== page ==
Drivers, walkers and bicyclists will have one fewer way to cross the Mississippi River into downtown come March. That’s when the 10th Avenue Bridge will close for repair and reconstruction. When the work is complete 18 months later, pedestrians and bicyclists will have more room and drivers will be restricted to one lane each way.
The bridge, which is on the National Register of Historic Places, is made of reinforced concrete and is considered a fine example of bridge construction from the early days of automobile use. It was opened in 1929. It carries about 10,000 vehicles and 2,000 pedestrians and bicyclists per day, according to the City of Minneapolis.
Over the years, water has infiltrated the joints and seams of the bridge, weakening it and rusting the rebar that forms its skeleton. Some of the support columns and arches have cracks in them, and the rebar is showing. The project will repair not only the bridge deck, which was replaced in the 1970s, but also the bridge’s piers, arches and spandrels. Concrete removal has begun on some of the piers.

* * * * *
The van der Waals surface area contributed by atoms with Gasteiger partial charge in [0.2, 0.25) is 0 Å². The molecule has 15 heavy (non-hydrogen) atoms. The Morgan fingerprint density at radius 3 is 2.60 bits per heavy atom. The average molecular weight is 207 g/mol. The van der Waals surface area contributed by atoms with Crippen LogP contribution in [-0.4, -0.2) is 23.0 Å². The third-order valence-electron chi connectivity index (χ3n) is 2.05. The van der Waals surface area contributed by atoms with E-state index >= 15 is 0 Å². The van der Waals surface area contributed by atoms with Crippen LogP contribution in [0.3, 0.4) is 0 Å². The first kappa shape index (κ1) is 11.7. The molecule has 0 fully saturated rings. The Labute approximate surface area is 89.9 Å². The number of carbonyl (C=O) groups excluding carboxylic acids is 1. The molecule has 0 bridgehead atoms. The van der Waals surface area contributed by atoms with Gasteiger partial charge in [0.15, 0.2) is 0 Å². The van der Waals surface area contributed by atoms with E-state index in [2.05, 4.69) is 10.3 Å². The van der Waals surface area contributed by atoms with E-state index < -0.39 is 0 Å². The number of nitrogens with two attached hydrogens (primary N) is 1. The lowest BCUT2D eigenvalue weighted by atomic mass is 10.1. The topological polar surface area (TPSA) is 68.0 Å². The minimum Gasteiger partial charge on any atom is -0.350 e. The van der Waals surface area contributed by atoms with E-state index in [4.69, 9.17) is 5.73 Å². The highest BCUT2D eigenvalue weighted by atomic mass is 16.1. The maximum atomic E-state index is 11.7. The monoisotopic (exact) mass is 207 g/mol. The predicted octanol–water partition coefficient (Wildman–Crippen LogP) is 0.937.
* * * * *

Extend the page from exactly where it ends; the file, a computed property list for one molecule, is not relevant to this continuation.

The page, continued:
Once the bridge supports are finished, the deck will be re-laid and reconfigured. Plans call for a 10-ft.-wide sidewalk on the upstream side of the bridge (as you face downtown), and a pair of 6.5-ft.-wide bicycle lanes, one in each direction, next to it. The bike lanes will be protected from vehicle traffic by a 2-ft.-wide, 6-inch curb. Cars and trucks will travel to and from downtown in single lanes, one in each direction. The lanes will be standard 11-ft. lanes with three feet of clearance on the outside of each lane. A 12-ft.-wide sidewalk will line the downriver side of the bridge.
Perhaps the most interesting aspect of the project is the removal and relocation of a 5-ft.-wide water main on the underside of the bridge. The main, which carries fresh drinking water from the Minneapolis Water Treatment plant, has been attached to the bridge for 70 years. A new water main will be built under the river. A 70-ft.-deep shaft will be drilled on the east bank of the river, then a tunnel will be bored through the St. Peter sandstone layer beneath the river bed. The tunnel will connect with a 130-ft.-deep shaft on the downtown side, and water will be piped through it. The tunnel is not expected to affect the integrity of the bridge.
The price tag for the entire project is $60 million. The bridge is expected to reopen the summer of 2021.
Below: Views of the bridge show the deterioriation, and (middle) work underway on one of the piers. (Photos by Mark Peterson)